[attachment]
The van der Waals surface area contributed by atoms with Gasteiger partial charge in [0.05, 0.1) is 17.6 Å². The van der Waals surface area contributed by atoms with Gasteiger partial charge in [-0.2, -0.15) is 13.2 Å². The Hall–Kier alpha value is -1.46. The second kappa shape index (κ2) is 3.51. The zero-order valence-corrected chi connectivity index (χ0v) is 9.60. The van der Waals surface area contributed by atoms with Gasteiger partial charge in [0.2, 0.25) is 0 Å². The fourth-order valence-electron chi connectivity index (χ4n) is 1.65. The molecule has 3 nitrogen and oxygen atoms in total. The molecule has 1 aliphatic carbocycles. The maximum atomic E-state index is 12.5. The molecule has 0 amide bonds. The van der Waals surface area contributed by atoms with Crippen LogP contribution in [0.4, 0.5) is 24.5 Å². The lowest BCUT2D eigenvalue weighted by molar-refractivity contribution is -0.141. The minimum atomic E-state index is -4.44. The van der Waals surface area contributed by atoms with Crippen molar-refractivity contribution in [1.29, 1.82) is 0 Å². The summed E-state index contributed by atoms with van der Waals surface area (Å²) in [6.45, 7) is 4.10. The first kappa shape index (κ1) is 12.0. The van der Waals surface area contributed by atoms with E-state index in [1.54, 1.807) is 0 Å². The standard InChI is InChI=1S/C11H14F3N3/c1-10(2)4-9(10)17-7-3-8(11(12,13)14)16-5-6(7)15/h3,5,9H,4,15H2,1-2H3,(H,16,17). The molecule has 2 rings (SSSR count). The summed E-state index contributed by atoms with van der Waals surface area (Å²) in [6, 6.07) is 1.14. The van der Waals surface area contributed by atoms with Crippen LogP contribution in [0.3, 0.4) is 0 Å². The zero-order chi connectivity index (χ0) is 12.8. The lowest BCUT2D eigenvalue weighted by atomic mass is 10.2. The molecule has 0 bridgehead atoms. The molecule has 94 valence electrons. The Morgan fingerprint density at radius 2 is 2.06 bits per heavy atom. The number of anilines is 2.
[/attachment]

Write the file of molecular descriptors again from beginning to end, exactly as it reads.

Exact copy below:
The van der Waals surface area contributed by atoms with Gasteiger partial charge in [0.05, 0.1) is 17.6 Å². The van der Waals surface area contributed by atoms with Gasteiger partial charge in [-0.2, -0.15) is 13.2 Å². The Hall–Kier alpha value is -1.46. The second kappa shape index (κ2) is 3.51. The zero-order valence-corrected chi connectivity index (χ0v) is 9.60. The van der Waals surface area contributed by atoms with Gasteiger partial charge in [0.2, 0.25) is 0 Å². The fourth-order valence-electron chi connectivity index (χ4n) is 1.65. The molecule has 3 nitrogen and oxygen atoms in total. The molecule has 1 aliphatic carbocycles. The maximum atomic E-state index is 12.5. The molecule has 0 amide bonds. The van der Waals surface area contributed by atoms with Crippen LogP contribution in [0.4, 0.5) is 24.5 Å². The lowest BCUT2D eigenvalue weighted by molar-refractivity contribution is -0.141. The minimum atomic E-state index is -4.44. The van der Waals surface area contributed by atoms with Crippen molar-refractivity contribution in [1.29, 1.82) is 0 Å². The summed E-state index contributed by atoms with van der Waals surface area (Å²) in [6.45, 7) is 4.10. The first kappa shape index (κ1) is 12.0. The van der Waals surface area contributed by atoms with E-state index in [1.54, 1.807) is 0 Å². The standard InChI is InChI=1S/C11H14F3N3/c1-10(2)4-9(10)17-7-3-8(11(12,13)14)16-5-6(7)15/h3,5,9H,4,15H2,1-2H3,(H,16,17). The molecule has 2 rings (SSSR count). The summed E-state index contributed by atoms with van der Waals surface area (Å²) in [6, 6.07) is 1.14. The van der Waals surface area contributed by atoms with Crippen LogP contribution in [0.3, 0.4) is 0 Å². The zero-order chi connectivity index (χ0) is 12.8. The lowest BCUT2D eigenvalue weighted by atomic mass is 10.2. The molecule has 0 bridgehead atoms. The molecule has 94 valence electrons. The Morgan fingerprint density at radius 2 is 2.06 bits per heavy atom. The number of anilines is 2.